My aunt had suffered from cancer for over a dozen years. She fought that wretched illness very hard, unwilling to leave her family any earlier than she had to. She lived to see her eldest granddaughter marry, and to see the arrival of two great grandchildren. She lived her life to the fullest, traveling and spending time with family as much as she could. She took the long way home.

My mom is doing the same thing. She wants to be with her family during this leg of her journey. For now, I am her sometimes chauffeur. And while her backseat driving really pushes my buttons, I bite my tongue and try to ignore it, because she is an octogenarian and getting closer to finding her way home. We hope it will be a long way off, but we never really know for sure.

These back to back trips were important for our family, and the events themselves are analogous to our life journeys: from beginning to end we follow our own path. And if we’re lucky, we take the long way home.

Advertisements

Too Soon Gone

Life is often too short.  It’s too short to maintain all of the friendships you should have nurtured.  It’s too short to tell people how much you care about them.  It’s too short to spend meaningful time with people.  And the real irony is that we only recognize these things after someone is gone.  This past week has brought the issues of life and death to the forefront.

An old friend passed away today.  She was a classmate in school and one of the sweetest, kindest people ever.  We had not been in close touch in recent years, but had seen each other in passing frequently and talked about our families and lives.  Knowing that she was dying has made me think back to our school days many years ago.  We often sat together in the library during study hall, pouring over magazines and dreaming about our futures.  She went on to marry her high school sweetheart and raise a family.  We drifted apart.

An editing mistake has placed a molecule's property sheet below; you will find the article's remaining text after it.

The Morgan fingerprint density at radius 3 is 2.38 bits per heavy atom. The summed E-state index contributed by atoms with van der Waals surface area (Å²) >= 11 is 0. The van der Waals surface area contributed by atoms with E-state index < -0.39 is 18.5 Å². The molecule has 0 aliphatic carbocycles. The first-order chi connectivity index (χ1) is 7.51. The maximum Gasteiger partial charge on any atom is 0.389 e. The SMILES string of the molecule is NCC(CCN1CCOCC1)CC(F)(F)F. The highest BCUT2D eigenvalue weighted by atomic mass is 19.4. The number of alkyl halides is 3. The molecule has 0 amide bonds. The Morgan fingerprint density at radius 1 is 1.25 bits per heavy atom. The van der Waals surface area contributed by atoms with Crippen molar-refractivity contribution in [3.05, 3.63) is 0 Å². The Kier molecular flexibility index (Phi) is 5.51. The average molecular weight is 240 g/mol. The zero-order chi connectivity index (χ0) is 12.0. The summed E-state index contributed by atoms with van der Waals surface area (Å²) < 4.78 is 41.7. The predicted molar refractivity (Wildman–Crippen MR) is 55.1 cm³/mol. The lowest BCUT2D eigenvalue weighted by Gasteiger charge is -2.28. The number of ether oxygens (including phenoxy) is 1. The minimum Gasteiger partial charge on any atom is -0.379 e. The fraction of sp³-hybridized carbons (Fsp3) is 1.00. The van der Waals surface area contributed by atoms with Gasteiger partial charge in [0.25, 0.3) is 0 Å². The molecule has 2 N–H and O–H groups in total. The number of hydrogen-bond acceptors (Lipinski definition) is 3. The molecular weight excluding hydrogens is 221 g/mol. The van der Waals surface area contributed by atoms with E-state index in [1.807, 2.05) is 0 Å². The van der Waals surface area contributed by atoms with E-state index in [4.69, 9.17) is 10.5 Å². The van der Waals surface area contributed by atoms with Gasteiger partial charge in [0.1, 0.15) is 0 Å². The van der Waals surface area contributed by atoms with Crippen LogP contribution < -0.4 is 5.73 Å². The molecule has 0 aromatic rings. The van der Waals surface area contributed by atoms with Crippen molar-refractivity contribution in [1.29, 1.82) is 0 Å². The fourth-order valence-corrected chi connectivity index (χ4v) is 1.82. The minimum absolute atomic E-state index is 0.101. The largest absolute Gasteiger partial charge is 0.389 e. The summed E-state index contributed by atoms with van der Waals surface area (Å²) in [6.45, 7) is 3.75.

A neighbor also passed away this past week.  We were not close friends, but living just a few houses away you get to know a little bit about each other.  He was just a few years older than me, was friendly and family-oriented, and suddenly he is gone.  We won’t wave to him in passing anymore, or pause to chat while taking a walk.

Death brings the brevity of life into sharp focus, and forces us to reconsider the things that really matter.  Family.  Loved ones.  Togetherness.

I have had these feelings before while mourning other losses:  my father, my aunt, my grandparents, and other friends.  Our lives are formed by the people who surround us.  When one of those people dies, we have a natural desire to gather with others.  Circle the wagons.  Rally the troops.  Bring people together.

It is true that death is a natural part of life.  It is also true that when it’s someone your own age you always feel as though they were too young, with too much of life left unlived.  But who’s to say how much is enough when it comes to life?  Only God can make that decision, and we are left to decide how to cope.

For me, I choose to live whatever life I have left with the people who matter most.  I choose to make time for loved ones and to spend time in purposeful pursuits – trying to make a difference for my family, friends, and community.  That’s all I can do to honor the memory of those who have gone.  I just pray there’s still enough time.